Document Detail


Are clinical impressions of adolescent substance use accurate?
MedLine Citation:
PMID:  15520086     Owner:  NLM     Status:  MEDLINE    
Abstract/OtherAbstract:
OBJECTIVE: To compare providers' impressions of adolescents' level of substance use with diagnostic classifications from a structured diagnostic interview. METHODS: Secondary analysis of data was conducted from a validation study of the CRAFFT substance abuse screening test of 14- to 18-year-old medical clinic patients (n = 533) and their corresponding medical care providers (n = 109) at an adolescent clinic affiliated with a large tertiary care pediatric hospital. Medical care providers completed a form that recorded their clinical impressions of patients' level of alcohol and drug involvement (none, minimal, problem, abuse, dependence) and demographic characteristics. The form included brief diagnostic descriptions for each level of use. After the medical visit, patients completed the Adolescent Diagnostic Interview (ADI), a structured diagnostic interview that yields diagnoses of abuse and dependence according to the Diagnostic and Statistical Manual of Mental Disorders, Fourth Edition (DSM-IV). On the basis of their past 12 months of alcohol and drug use on the ADI interview, adolescents were classified into 5 mutually exclusive diagnostic groups. "None" was defined by no reported use of alcohol or drugs during the past year. "Minimal use" was defined as use of alcohol or drugs but no report of any substance-related problems. "Problem use" was defined as reporting 1 or more substance-related problems but no diagnosis of abuse or dependence. "Abuse" was defined by meeting any 1 of 4 DSM-IV diagnostic criteria for either alcohol or drug abuse but no diagnosis of dependence. "Dependence" was defined by meeting any 3 of 7 diagnostic criteria for either alcohol or drug dependence, with or without a diagnosis of abuse. Proportions were compared using Fisher exact test. Agreement was assessed with the weighted kappa, and these analyses were stratified by substance used (ie, alcohol vs drug) and demographic characteristics. Sensitivity, specificity, and positive and negative predictive values were calculated from 2 x 2 tables. RESULTS: Compared with the criterion standard interview, providers identified significantly fewer patients with problem use and abuse and no patients with dependence. Of >100 patients whom the ADI classified with substance problem use, providers correctly identified 18. Of 50 patients who were classified with a diagnosis of alcohol or drug abuse, providers correctly identified 10. Of 36 patients who were classified with a diagnosis of alcohol or drug dependence, providers correctly identified none. For the 86 adolescents who were classified with a substance-related disorder (ie, abuse or dependence), providers' impressions were "none" (24.4%), "minimal use" (50%), "problem use" (15.1%), "abuse" (10.5%), and "dependence" (0%). There was only marginal agreement between providers' impressions and diagnoses related to alcohol use (kappa = .29), drug use (kappa = .31), and any substance use (kappa = .30). Kappa was not significantly affected by the patient's age, but it was by gender. Among boys, kappa was significantly higher for impressions of drug use versus alcohol use (kappa = .48 vs kappa = .27); and, among drug users, kappa was significantly higher among boys compared with girls (kappa = .48 vs kappa = .24). Kappa did not differ significantly across race/ethnicity subgroups, although there is a suggestive trend toward higher agreement for black non-Hispanic compared with white non-Hispanic adolescents (kappa = .35 vs kappa = .21). Kappa did not differ significantly on the basis of the visit type, but the size of this difference (kappa = .36 vs kappa = .24) suggests that the longer well-child visit yielded greater identification of substance-related pathology. Providers' impressions had a sensitivity of .63 for identifying use of alcohol or drugs. However, sensitivity was poor for identification of problem use (.14), abuse (.10), and dependence (0), whereas specificity and positive predictive values were high. Of the 86 adolescents with a diagnosis of abuse or dependence, 75.6% were correctly identified by providers as using substances; however, the level of use in 50% of these adolescents was reported by providers as minimal. CONCLUSIONS: In this study, clinical impressions of adolescents' alcohol/drug involvement underestimated substance-related pathology. When providers thought that use was present, there was a very high likelihood that a problem or disorder existed. The use of structured screening devices would likely improve identification of adolescents with substance-related pathology in primary care settings and should be considered for use with all adolescent patients, rather than only those who are perceived to be at higher risk.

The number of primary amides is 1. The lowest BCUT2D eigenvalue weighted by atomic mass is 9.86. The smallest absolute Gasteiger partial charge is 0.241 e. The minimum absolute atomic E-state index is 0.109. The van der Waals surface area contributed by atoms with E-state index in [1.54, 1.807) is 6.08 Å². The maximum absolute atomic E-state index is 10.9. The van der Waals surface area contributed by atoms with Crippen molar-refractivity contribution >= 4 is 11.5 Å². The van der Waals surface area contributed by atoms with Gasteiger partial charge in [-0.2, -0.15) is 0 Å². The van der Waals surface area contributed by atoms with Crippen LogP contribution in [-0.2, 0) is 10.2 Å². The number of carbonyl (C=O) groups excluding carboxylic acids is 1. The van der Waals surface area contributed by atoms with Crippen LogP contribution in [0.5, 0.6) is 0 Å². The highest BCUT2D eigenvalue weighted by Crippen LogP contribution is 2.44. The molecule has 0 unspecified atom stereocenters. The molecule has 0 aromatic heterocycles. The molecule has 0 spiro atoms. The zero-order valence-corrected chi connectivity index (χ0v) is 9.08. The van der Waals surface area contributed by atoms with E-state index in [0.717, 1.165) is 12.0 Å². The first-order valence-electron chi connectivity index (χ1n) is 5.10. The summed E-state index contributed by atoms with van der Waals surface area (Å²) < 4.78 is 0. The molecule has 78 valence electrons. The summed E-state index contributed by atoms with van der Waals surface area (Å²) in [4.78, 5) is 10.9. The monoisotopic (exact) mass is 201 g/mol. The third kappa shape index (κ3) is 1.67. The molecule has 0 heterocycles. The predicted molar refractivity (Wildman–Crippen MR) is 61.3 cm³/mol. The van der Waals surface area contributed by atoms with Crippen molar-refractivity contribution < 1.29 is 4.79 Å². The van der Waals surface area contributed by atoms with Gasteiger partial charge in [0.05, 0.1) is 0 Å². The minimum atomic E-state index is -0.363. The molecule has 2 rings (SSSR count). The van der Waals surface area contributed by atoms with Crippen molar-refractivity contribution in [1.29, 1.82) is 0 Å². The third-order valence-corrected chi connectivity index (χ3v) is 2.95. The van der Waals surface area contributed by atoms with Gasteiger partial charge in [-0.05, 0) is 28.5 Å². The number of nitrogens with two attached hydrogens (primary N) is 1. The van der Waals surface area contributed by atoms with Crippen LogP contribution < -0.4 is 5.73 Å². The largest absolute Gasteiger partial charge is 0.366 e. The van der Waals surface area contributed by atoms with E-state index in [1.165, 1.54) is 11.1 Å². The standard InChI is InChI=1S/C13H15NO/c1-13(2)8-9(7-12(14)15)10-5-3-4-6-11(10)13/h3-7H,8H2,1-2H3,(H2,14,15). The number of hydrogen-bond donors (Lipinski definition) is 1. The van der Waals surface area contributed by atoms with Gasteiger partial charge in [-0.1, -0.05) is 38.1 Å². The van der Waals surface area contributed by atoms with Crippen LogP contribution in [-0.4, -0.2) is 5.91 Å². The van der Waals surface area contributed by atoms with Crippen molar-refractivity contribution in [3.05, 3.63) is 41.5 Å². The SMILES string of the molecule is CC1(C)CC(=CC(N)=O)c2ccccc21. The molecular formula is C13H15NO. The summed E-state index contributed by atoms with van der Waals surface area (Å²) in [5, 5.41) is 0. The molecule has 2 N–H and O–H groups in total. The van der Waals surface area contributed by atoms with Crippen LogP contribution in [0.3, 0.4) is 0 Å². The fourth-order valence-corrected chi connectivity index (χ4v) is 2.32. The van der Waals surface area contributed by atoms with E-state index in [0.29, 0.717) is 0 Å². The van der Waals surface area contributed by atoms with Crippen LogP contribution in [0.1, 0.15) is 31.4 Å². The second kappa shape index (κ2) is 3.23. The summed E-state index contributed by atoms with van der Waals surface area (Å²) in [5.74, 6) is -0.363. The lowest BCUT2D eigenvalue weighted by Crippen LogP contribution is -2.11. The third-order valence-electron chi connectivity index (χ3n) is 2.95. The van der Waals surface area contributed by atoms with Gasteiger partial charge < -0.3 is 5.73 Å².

Authors:
Celeste R Wilson; Lon Sherritt; Erin Gates; John R Knight
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Publication Detail:
Type:  Comparative Study; Journal Article; Research Support, Non-U.S. Gov't; Research Support, U.S. Gov't, P.H.S.; Validation Studies    
Journal Detail:
Title:  Pediatrics     Volume:  114     ISSN:  1098-4275     ISO Abbreviation:  Pediatrics     Publication Date:  2004 Nov 
Date Detail:
Created Date:  2004-11-02     Completed Date:  2005-03-10     Revised Date:  2007-11-14    
Medline Journal Info:
Nlm Unique ID:  0376422     Medline TA:  Pediatrics     Country:  United States    
Other Details:
Languages:  eng     Pagination:  e536-40     Citation Subset:  AIM; IM    
Affiliation:
Department of Pediatrics, Harvard Medical School, Boston, Massachusetts, USA. celeste.wilson@childrens.harvard.edu
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MeSH Terms
Descriptor/Qualifier:
Adolescent
Ambulatory Care
Clinical Competence*
Diagnostic Errors*
Diagnostic and Statistical Manual of Mental Disorders
Female
Humans
Male
Sensitivity and Specificity
Substance Abuse Detection
Substance-Related Disorders / diagnosis*
Grant Support
ID/Acronym/Agency:
5T20MC000-11-06//PHS HHS; 5T71MC00009-12-0//PHS HHS; R01 AA12165/AA/NIAAA NIH HHS

From MEDLINE®/PubMed®, a database of the U.S. National Library of Medicine